At least 24 people were killed and 42 wounded Monday after a Taliban-claimed car bomb struck a bus carrying government employees through a Shiite neighbourhood in Kabul, raising fears of sectarian violence in the Afghan capital.
The bus was carrying employees of the ministry of mines, passing from western Kabul to the downtown ministry during rush hour, interior ministry spokesman Najib Danish told AFP.
It was struck by the car bomb as it passed through a busy area of the capital that is home to many Shiite Hazaras, a persecuted ethnic minority. The area is also near the home of prominent politician and former warlord Mohammad Mohaqeq.
An AFP photographer at the scene saw multiple bodies and wounded people in the street, surrounded by shattered glass as security forces cordoned off the area.
The bus’s charred remains were left smoking in the middle of the road as the wounded were rushed to hospitals in ambulances as well as private cars and taxis.
“It was a huge explosion, my house nearly collapsed, it broke all our windows and doors,” a neighbourhood resident who gave his name as Mostafa told AFP.
He rushed to the street which, he said, was “filled with human flesh and blood”.
“It was horrible,” said shopkeeper Momin. “For at least ten minutes we didn’t know what had happened. It almost destroyed my shop.
“It is a crowded area — many of my friends and other shopkeepers are either killed or wounded.”
The Taliban claimed responsibility for the blast, which came just before 7am (0230 GMT). The militant group has ramped up attacks across Afghanistan in recent days, and captured a new district in Ghor province over the weekend.
The insurgents rarely claim attacks with high civilian casualties but do frequently target government employees. A spokesman claimed on the group’s Twitter account that the bus had been carrying employees of Afghanistan’s intelligence agency.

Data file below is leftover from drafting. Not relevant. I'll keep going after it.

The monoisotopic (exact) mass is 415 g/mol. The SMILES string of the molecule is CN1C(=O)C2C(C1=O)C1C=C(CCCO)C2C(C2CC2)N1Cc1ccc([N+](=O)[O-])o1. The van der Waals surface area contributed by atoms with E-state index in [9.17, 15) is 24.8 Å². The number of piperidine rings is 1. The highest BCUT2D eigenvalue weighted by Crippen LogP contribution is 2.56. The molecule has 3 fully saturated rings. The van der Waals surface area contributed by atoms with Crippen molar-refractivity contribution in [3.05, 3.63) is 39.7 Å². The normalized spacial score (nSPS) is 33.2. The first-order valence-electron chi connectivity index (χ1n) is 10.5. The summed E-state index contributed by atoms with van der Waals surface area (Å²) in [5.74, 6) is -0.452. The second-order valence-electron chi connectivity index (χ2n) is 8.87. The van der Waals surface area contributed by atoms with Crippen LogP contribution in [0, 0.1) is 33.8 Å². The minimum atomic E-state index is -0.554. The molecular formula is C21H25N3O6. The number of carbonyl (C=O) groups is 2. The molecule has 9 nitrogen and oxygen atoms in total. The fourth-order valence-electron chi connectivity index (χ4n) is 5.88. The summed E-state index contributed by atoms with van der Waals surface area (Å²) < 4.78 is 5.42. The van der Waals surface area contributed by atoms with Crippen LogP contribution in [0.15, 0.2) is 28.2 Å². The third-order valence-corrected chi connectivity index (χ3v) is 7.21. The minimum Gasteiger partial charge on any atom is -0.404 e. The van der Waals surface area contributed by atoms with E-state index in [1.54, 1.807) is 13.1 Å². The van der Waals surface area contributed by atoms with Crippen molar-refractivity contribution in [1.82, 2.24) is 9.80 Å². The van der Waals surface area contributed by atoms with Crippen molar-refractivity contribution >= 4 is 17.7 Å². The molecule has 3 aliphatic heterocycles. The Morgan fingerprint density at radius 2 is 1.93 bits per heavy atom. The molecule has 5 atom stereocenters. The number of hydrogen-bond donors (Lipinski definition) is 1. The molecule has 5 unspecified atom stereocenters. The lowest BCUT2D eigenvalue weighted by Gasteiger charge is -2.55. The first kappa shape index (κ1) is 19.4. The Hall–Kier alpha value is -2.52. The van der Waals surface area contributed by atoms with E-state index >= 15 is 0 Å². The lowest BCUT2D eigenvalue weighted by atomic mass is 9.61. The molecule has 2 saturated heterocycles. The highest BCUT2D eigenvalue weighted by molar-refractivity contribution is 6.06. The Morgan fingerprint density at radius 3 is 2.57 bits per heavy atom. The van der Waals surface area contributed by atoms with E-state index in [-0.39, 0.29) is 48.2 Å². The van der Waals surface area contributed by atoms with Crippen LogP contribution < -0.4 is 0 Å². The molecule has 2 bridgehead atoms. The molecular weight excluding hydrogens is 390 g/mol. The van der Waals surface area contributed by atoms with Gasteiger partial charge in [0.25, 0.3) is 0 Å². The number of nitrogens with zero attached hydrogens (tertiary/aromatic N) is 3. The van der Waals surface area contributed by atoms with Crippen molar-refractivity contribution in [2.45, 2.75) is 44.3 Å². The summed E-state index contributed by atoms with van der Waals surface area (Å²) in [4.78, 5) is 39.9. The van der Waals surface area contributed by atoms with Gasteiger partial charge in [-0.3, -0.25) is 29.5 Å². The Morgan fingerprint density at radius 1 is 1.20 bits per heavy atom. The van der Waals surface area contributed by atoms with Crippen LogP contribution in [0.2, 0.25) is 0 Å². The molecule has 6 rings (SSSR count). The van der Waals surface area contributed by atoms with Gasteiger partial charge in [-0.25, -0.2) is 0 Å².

– Demonstration cancelled –
Monday’s attack came as Kabul’s Hazara community had planned to hold a demonstration in the same neighbourhood to mark the one-year anniversary of twin bombings that killed 84 people, mostly members of the ethnic minority.
But they had agreed to postpone the demonstration over security fears and after meeting with President Ashraf Ghani on Sunday, a presidential statement said.
The bombings on July 23, 2016 were claimed by the Islamic State group, its first significant assault in the heart of the Afghan capital.
The Taliban have carried out sectarian attacks in the past, though they have been rare in Sunni-majority Afghanistan throughout its decades of war.
The rise of IS, which has frequently targeted Shiites, has fuelled the spectre of more such assaults, with fears Monday that Hazaras had been the target of the car bomb rather than the government employees, whose ethnicity was not immediately clear.
Others suggested the politician Mohammad Mohaqeq could have been the target. Omid Maisom Mohaqiq, a spokesman for Mohaqeq, said the bomb had detonated near a checkpoint approaching the politician’s house.
Kabul is regularly rocked by suicide bombs and assaults. A recent UN report showed that attacks on the capital accounted for nearly one-fifth of all civilian Afghan casualties in the first half of 2017.
Many died in a single devastating attack in late May when a truck bomb exploded, also during the morning Kabul rush hour, killing more than 150 people and injuring hundreds.
The UN Assistance Mission in Afghanistan (UNAMA) put the civilian death toll at 92, saying it was the deadliest incident to hit the country since 2001.
The bloody toll for the first six months of 2017 has unsettled the government and put increasing pressure on President Ghani, who condemned Monday’s attack.
Protests and deadly street clashes hit Kabul in the wake of the May bomb as people incensed by security failures called for his government’s resignation.
The UNAMA report also said that nearly half of Afghanistan’s 34 provinces have seen an increase in civilian deaths in the first six months of the year, mainly due to the rise in attacks by anti-government forces.
NATO’s combat mission in Afghanistan ended three years ago, handing sole responsibility to the country’s security forces, which have also suffered spiralling casualties as they try to beat back the resurgent Taliban and contain the growing IS threat.